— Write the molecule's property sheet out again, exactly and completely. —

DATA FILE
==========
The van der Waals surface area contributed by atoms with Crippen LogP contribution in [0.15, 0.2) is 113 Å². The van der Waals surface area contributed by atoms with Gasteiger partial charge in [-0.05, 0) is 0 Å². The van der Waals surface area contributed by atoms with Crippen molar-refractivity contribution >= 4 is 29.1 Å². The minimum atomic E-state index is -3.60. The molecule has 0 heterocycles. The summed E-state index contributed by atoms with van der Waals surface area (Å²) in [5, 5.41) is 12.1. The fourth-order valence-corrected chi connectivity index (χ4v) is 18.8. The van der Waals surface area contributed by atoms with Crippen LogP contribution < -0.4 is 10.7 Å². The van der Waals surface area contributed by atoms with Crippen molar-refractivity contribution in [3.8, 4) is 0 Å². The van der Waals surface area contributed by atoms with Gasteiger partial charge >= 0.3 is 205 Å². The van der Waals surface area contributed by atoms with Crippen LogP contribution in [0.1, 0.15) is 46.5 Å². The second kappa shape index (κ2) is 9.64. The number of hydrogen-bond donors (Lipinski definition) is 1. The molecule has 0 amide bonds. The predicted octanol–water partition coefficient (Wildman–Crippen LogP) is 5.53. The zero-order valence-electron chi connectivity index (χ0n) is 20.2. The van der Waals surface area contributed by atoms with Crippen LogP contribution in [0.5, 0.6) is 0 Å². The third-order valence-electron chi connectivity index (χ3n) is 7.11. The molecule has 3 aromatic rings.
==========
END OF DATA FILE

The van der Waals surface area contributed by atoms with Crippen LogP contribution in [0.15, 0.2) is 113 Å². The van der Waals surface area contributed by atoms with Gasteiger partial charge in [-0.05, 0) is 0 Å². The van der Waals surface area contributed by atoms with Crippen molar-refractivity contribution >= 4 is 29.1 Å². The minimum atomic E-state index is -3.60. The molecule has 0 heterocycles. The summed E-state index contributed by atoms with van der Waals surface area (Å²) in [5, 5.41) is 12.1. The fourth-order valence-corrected chi connectivity index (χ4v) is 18.8. The van der Waals surface area contributed by atoms with Crippen LogP contribution < -0.4 is 10.7 Å². The van der Waals surface area contributed by atoms with Crippen molar-refractivity contribution in [3.8, 4) is 0 Å². The van der Waals surface area contributed by atoms with Gasteiger partial charge >= 0.3 is 205 Å². The van der Waals surface area contributed by atoms with Crippen LogP contribution in [0.1, 0.15) is 46.5 Å². The second kappa shape index (κ2) is 9.64. The number of hydrogen-bond donors (Lipinski definition) is 1. The molecule has 0 amide bonds. The predicted octanol–water partition coefficient (Wildman–Crippen LogP) is 5.53. The zero-order valence-electron chi connectivity index (χ0n) is 20.2. The van der Waals surface area contributed by atoms with Crippen LogP contribution in [0.5, 0.6) is 0 Å². The third-order valence-electron chi connectivity index (χ3n) is 7.11. The molecule has 3 aromatic rings.